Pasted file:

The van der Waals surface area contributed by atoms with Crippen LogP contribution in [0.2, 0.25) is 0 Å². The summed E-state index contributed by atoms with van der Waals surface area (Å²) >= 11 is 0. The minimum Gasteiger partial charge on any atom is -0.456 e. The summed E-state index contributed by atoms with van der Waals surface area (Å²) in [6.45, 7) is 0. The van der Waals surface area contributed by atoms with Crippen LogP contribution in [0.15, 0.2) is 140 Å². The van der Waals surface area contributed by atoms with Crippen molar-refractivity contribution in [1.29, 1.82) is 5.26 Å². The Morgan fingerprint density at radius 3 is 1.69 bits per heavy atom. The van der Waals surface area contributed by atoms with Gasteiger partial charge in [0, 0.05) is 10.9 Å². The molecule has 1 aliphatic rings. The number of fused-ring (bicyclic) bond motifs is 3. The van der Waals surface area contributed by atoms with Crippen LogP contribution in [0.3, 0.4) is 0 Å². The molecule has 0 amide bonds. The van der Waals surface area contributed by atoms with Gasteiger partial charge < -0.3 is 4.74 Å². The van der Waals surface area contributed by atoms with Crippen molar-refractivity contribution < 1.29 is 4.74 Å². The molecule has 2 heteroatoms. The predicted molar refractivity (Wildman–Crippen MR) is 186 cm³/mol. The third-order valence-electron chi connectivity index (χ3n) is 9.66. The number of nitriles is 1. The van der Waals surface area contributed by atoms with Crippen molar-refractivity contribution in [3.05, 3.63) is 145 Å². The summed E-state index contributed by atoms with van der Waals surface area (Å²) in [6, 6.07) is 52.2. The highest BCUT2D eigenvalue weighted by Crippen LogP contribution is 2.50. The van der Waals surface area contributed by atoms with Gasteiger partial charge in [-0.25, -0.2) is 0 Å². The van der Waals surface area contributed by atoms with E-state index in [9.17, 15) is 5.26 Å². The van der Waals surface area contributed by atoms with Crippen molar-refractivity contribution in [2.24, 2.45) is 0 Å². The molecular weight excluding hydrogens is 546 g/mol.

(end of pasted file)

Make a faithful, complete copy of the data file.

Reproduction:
The van der Waals surface area contributed by atoms with Crippen LogP contribution in [0.2, 0.25) is 0 Å². The summed E-state index contributed by atoms with van der Waals surface area (Å²) >= 11 is 0. The minimum Gasteiger partial charge on any atom is -0.456 e. The summed E-state index contributed by atoms with van der Waals surface area (Å²) in [6.45, 7) is 0. The van der Waals surface area contributed by atoms with Crippen LogP contribution in [0.15, 0.2) is 140 Å². The van der Waals surface area contributed by atoms with Crippen molar-refractivity contribution in [1.29, 1.82) is 5.26 Å². The Morgan fingerprint density at radius 3 is 1.69 bits per heavy atom. The van der Waals surface area contributed by atoms with Gasteiger partial charge in [0, 0.05) is 10.9 Å². The molecule has 1 aliphatic rings. The number of fused-ring (bicyclic) bond motifs is 3. The van der Waals surface area contributed by atoms with Crippen LogP contribution in [0.3, 0.4) is 0 Å². The molecule has 0 amide bonds. The van der Waals surface area contributed by atoms with Gasteiger partial charge < -0.3 is 4.74 Å². The van der Waals surface area contributed by atoms with Crippen molar-refractivity contribution < 1.29 is 4.74 Å². The molecule has 2 heteroatoms. The predicted molar refractivity (Wildman–Crippen MR) is 186 cm³/mol. The third-order valence-electron chi connectivity index (χ3n) is 9.66. The number of nitriles is 1. The van der Waals surface area contributed by atoms with Crippen molar-refractivity contribution in [3.05, 3.63) is 145 Å². The summed E-state index contributed by atoms with van der Waals surface area (Å²) in [6, 6.07) is 52.2. The highest BCUT2D eigenvalue weighted by Crippen LogP contribution is 2.50. The van der Waals surface area contributed by atoms with Gasteiger partial charge in [-0.25, -0.2) is 0 Å². The van der Waals surface area contributed by atoms with E-state index in [9.17, 15) is 5.26 Å². The van der Waals surface area contributed by atoms with Crippen molar-refractivity contribution in [2.24, 2.45) is 0 Å². The molecular weight excluding hydrogens is 546 g/mol.